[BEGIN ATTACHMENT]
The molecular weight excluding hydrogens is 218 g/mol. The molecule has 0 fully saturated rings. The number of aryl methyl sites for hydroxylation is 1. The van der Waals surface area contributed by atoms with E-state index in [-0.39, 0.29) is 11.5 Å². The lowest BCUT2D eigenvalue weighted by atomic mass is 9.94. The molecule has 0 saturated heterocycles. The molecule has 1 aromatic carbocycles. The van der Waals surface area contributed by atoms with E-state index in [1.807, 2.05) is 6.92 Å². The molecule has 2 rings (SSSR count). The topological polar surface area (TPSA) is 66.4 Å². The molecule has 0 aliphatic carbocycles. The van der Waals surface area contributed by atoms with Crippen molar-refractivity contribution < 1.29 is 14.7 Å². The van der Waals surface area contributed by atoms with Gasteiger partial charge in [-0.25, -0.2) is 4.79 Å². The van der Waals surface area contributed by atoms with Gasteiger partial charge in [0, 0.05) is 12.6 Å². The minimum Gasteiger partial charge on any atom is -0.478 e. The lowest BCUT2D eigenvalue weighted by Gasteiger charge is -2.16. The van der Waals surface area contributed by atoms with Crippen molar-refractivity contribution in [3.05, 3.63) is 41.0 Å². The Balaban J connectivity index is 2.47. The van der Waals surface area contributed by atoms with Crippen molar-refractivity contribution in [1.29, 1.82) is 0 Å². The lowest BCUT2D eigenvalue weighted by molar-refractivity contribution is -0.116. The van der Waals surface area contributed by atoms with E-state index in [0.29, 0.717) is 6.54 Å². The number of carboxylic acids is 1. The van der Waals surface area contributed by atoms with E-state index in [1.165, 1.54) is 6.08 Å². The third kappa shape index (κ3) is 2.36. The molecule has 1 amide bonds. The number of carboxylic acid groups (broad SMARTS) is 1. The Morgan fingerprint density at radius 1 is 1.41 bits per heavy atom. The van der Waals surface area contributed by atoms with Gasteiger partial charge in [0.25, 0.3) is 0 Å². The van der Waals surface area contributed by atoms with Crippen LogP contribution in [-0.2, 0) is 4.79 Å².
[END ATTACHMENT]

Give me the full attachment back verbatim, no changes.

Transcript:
The molecular weight excluding hydrogens is 218 g/mol. The molecule has 0 fully saturated rings. The number of aryl methyl sites for hydroxylation is 1. The van der Waals surface area contributed by atoms with E-state index in [-0.39, 0.29) is 11.5 Å². The lowest BCUT2D eigenvalue weighted by atomic mass is 9.94. The molecule has 0 saturated heterocycles. The molecule has 1 aromatic carbocycles. The van der Waals surface area contributed by atoms with E-state index in [1.807, 2.05) is 6.92 Å². The molecule has 2 rings (SSSR count). The topological polar surface area (TPSA) is 66.4 Å². The molecule has 0 aliphatic carbocycles. The van der Waals surface area contributed by atoms with Crippen molar-refractivity contribution < 1.29 is 14.7 Å². The van der Waals surface area contributed by atoms with Gasteiger partial charge in [-0.25, -0.2) is 4.79 Å². The van der Waals surface area contributed by atoms with Gasteiger partial charge in [0, 0.05) is 12.6 Å². The minimum Gasteiger partial charge on any atom is -0.478 e. The lowest BCUT2D eigenvalue weighted by Gasteiger charge is -2.16. The van der Waals surface area contributed by atoms with Crippen molar-refractivity contribution in [3.05, 3.63) is 41.0 Å². The Balaban J connectivity index is 2.47. The van der Waals surface area contributed by atoms with Crippen molar-refractivity contribution in [1.29, 1.82) is 0 Å². The lowest BCUT2D eigenvalue weighted by molar-refractivity contribution is -0.116. The van der Waals surface area contributed by atoms with E-state index in [0.29, 0.717) is 6.54 Å². The number of carboxylic acids is 1. The van der Waals surface area contributed by atoms with E-state index in [1.165, 1.54) is 6.08 Å². The third kappa shape index (κ3) is 2.36. The molecule has 1 amide bonds. The number of carboxylic acid groups (broad SMARTS) is 1. The Morgan fingerprint density at radius 1 is 1.41 bits per heavy atom. The van der Waals surface area contributed by atoms with Gasteiger partial charge in [0.25, 0.3) is 0 Å². The van der Waals surface area contributed by atoms with Crippen LogP contribution in [-0.2, 0) is 4.79 Å².